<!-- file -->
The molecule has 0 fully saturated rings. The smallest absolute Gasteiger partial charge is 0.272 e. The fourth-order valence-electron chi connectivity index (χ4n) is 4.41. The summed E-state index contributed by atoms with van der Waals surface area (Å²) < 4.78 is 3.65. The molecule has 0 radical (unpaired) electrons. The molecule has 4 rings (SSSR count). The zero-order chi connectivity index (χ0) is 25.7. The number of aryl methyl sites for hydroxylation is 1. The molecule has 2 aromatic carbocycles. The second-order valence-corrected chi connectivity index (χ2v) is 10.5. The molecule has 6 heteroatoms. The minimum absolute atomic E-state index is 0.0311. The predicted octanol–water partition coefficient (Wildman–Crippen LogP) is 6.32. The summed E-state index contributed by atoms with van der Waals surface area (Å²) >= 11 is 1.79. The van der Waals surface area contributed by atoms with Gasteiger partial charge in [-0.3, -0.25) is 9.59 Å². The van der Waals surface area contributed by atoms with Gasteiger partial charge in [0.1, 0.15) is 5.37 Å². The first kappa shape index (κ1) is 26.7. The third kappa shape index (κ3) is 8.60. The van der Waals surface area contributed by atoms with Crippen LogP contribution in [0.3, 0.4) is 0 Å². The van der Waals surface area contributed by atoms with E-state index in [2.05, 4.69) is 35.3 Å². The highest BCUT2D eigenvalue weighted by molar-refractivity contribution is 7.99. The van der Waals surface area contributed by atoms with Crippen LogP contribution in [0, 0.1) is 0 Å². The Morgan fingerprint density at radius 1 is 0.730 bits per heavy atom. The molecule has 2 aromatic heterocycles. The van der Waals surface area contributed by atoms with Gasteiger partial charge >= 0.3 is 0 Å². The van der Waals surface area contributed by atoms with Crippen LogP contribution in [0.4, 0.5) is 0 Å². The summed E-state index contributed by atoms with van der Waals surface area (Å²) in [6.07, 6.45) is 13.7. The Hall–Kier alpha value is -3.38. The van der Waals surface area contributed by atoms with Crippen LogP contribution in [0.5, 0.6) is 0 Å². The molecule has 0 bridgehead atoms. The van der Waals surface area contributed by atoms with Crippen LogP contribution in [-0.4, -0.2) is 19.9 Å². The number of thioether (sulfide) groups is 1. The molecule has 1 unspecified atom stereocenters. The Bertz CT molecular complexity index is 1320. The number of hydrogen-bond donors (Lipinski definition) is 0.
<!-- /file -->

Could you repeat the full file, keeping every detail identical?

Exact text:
The molecule has 0 fully saturated rings. The smallest absolute Gasteiger partial charge is 0.272 e. The fourth-order valence-electron chi connectivity index (χ4n) is 4.41. The summed E-state index contributed by atoms with van der Waals surface area (Å²) < 4.78 is 3.65. The molecule has 0 radical (unpaired) electrons. The molecule has 4 rings (SSSR count). The zero-order chi connectivity index (χ0) is 25.7. The number of aryl methyl sites for hydroxylation is 1. The molecule has 2 aromatic carbocycles. The second-order valence-corrected chi connectivity index (χ2v) is 10.5. The molecule has 6 heteroatoms. The minimum absolute atomic E-state index is 0.0311. The predicted octanol–water partition coefficient (Wildman–Crippen LogP) is 6.32. The summed E-state index contributed by atoms with van der Waals surface area (Å²) >= 11 is 1.79. The van der Waals surface area contributed by atoms with Gasteiger partial charge in [-0.3, -0.25) is 9.59 Å². The van der Waals surface area contributed by atoms with Gasteiger partial charge in [0.1, 0.15) is 5.37 Å². The first kappa shape index (κ1) is 26.7. The third kappa shape index (κ3) is 8.60. The van der Waals surface area contributed by atoms with Crippen LogP contribution in [0.3, 0.4) is 0 Å². The van der Waals surface area contributed by atoms with E-state index in [2.05, 4.69) is 35.3 Å². The highest BCUT2D eigenvalue weighted by molar-refractivity contribution is 7.99. The van der Waals surface area contributed by atoms with Crippen LogP contribution in [0, 0.1) is 0 Å². The Morgan fingerprint density at radius 1 is 0.730 bits per heavy atom. The molecule has 2 aromatic heterocycles. The van der Waals surface area contributed by atoms with Gasteiger partial charge >= 0.3 is 0 Å². The van der Waals surface area contributed by atoms with Crippen LogP contribution in [0.4, 0.5) is 0 Å². The summed E-state index contributed by atoms with van der Waals surface area (Å²) in [6.07, 6.45) is 13.7. The Hall–Kier alpha value is -3.38. The van der Waals surface area contributed by atoms with Crippen LogP contribution in [0.5, 0.6) is 0 Å². The molecule has 0 bridgehead atoms. The van der Waals surface area contributed by atoms with Crippen LogP contribution in [-0.4, -0.2) is 19.9 Å². The number of thioether (sulfide) groups is 1. The molecule has 1 unspecified atom stereocenters. The Bertz CT molecular complexity index is 1320. The number of hydrogen-bond donors (Lipinski definition) is 0.